There is another ransomware lurking around the Android neighborhood and this time it can actually do more harm. This Simplelocker.A malware targets a device's SD card and encrypts common file formats in there so that users can't access them unless they pay the price.
Android's security has always been a topic for debate because of how open the system is, at least compared to other mobile platforms like iOS that are described as "walled gardens". Google's platform certainly has had its fair share of malware and security exploits. Just last month, a certain type of ransomware named Koler.A was reported. This malware locked users out by always displaying a window on top of the screen, but otherwise did not harm the user's data.
In that sense, this Simplelocker.A reported by security suite maker ESET is more malicious and definitely more dangerous. Once the malware is installed, it scans the device's SD card, if it has one, and encrypts popular file formats using the AES encryption algorithm. These include Word document files, MP4 videos, JPG and GIF images, and more. The malware will then display a message, in Russian, informing that user that he or she has been locked out because of viewing illegal pornographic material. Of course, it also gives instructions on how to deposit what amounts to $21 through an untraceable electronic money service in order to get those apps decrypted.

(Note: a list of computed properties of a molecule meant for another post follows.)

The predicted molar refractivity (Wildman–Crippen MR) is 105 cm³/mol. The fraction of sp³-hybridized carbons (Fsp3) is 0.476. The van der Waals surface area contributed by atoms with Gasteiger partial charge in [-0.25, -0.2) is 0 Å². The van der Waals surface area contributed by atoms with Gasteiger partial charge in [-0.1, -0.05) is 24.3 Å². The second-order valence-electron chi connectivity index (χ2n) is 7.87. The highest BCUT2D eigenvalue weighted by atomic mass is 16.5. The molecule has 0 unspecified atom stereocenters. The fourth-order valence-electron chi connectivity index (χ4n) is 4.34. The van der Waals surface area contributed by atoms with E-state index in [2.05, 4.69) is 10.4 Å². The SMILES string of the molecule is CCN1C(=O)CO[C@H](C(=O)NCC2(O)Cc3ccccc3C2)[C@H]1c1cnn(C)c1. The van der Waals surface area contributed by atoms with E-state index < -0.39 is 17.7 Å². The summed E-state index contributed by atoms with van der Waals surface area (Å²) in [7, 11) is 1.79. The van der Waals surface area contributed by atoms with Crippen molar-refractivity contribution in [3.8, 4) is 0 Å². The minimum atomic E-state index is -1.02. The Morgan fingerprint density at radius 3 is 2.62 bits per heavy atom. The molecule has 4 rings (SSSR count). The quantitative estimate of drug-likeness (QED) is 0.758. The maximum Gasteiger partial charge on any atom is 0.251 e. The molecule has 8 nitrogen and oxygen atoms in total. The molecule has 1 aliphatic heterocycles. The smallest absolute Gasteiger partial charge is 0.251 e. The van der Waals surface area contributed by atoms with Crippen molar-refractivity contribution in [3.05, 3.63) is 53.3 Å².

According to ESET, however, that may not exactly work out that way. Their code analysis reveals that the malware communicates with a server, hidden behind a TOR network, and sends essential user info, including the IMEI. The malware itself does not have code to decrypt the files on its own. ESET's theory is that the command to decrypt is sent by the remote server only when payment has been received. This practically means that the malware source could simply decide not to do his or her part even after the ransom has been paid.
Simplelocker.A isn't exactly something most user's will encounter. For one, the current malware rides on a porn app that isn't found in Google Play Store. The only way it can be installed, then, is if the user consciously bypasses Android's usual security checks, in which case the blame partly falls on the user. This also makes a case for Google's unfavorable opinion of external storage, where it can't enforce strict security and integrity checks the way it can on internal memory. Recent source code changes in the Android Open Source Project repository suggest that Google might be moving towards restricting access to SD cards, much to the worry of developers and users who expect unfettered access to their data storage.